His near stammering. With disconcerting promptness one word hid behind another. -- Maurice Blanchot, Le Dernier Homme Contact me: red3ad (at) yahoo (dot) com


"I am sitting on a bench in the park, next to myself, whatever that means."
--Robert Ashley, Private Parts


voice; constant shifting of voices... writing 'you' as a form of address -- to oneself, to the text, to the reader, or the language itself in its juddering, twisting trail; writing of 'one' -- as if to a particular or imagined 'one,' or the general, wch is no 'one' in particular -- it's a form of distancing. Or an effect of distance; merely the echo of a voice, its over- or undertones. There is some degree of ambiguity. To write to no 'one' out of doubt -- but perhaps a sense of respect? Respect for time, for effort. For trying to span that distance, or simply sharing space. There's a bench in the park. sheltered from the wind. Let's sit there awhile.


Fretting over a beginning, or a new beginning, one pasues to realize that the worry is not over a beginning, but rather that some process has already started, yet remains inexpressible, unidentified.

Once the draft has been consigned to the fire, the inevitable question -- novel, film, opera, or play -- hangs; a small weight at one's side, a stone in the pocket. Possibly, even, a poem. The leaves are turning, the light is golden, it tapers off, the night falls early. Slowly, you always said, slowly. But now you are wracked with a sort of spasm, the hand judders along the page, one opens one's mouth only to stammer. Crossing out. Crossing out again. Scraping of the pen on the leaf of the page, the scraping of the leaf on the pavement.

After each match has been consumed, you check the head against your fingertip and return it to the box. The box is labelled SWAN. The sticks rattle in the chamber, and you place it in your pocket, next to the stone, a set of keys, three coins and a paperclip. You wash your hands; four, almost five hours' worth of light yet. Llight. Llanguage. You close your mouth against your stammer and you step out into the day, the stars above drowned in light. Orion and the Pleiades have set.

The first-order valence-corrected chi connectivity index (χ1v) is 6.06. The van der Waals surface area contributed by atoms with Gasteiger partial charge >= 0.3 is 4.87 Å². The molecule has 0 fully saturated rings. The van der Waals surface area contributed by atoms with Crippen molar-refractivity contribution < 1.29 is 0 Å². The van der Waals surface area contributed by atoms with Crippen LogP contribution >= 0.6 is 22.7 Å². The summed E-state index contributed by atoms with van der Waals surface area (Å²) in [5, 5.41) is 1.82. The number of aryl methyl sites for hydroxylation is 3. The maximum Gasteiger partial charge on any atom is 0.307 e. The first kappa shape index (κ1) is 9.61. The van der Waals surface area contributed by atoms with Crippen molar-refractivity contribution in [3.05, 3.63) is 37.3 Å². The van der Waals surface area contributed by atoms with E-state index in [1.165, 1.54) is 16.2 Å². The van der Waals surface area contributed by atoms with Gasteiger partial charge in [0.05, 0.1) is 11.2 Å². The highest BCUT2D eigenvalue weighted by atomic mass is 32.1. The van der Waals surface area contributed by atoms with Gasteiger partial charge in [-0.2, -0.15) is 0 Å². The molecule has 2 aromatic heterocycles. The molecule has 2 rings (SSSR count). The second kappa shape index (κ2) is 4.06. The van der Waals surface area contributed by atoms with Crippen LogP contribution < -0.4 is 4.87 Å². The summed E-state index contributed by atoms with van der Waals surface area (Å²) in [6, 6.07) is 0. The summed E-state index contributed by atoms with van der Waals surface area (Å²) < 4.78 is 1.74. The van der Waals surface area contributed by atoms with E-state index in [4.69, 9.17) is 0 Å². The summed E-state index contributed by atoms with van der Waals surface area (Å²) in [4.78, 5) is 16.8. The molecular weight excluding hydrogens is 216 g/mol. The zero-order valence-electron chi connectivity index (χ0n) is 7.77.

The bells of the chapel ring out noon; this is not a metaphor, it occurs and you note it as you do the date, an arbitrary marker, an anchor. Note what you can verify in hope determining what falls between. You listen unti it stops and you continue to listen. And you walk. Steps. One following another.


In 1939, Giacometti chose, for a while, to make figures from memory rather than from life, but no matter how hard he tried, the figures kept turning out smaller than he wanted. The problem persisted two years later when he decided to visit his mother, who was then in Geneva, promising friends and also his brother Diego that he would return to Paris with works of a less absurd size.

But with one exception, the figures he made in Switzerland came out tiny, too. He would start over and over again on the same one. It was a sculpture of his friend Isabel standing one evening on the Boulevard Saint-Michel. The memory stuck in his head. ''It isn't the lack of a visa that's stopping me coming back,'' he wrote to her. ''I can come back when I like. It's my sculpture that's keeping me.''

It kept him in Geneva from 1941 through 1945. When he finally boarded the train back to France, he took with him three and a half years' worth of work in six matchboxes.

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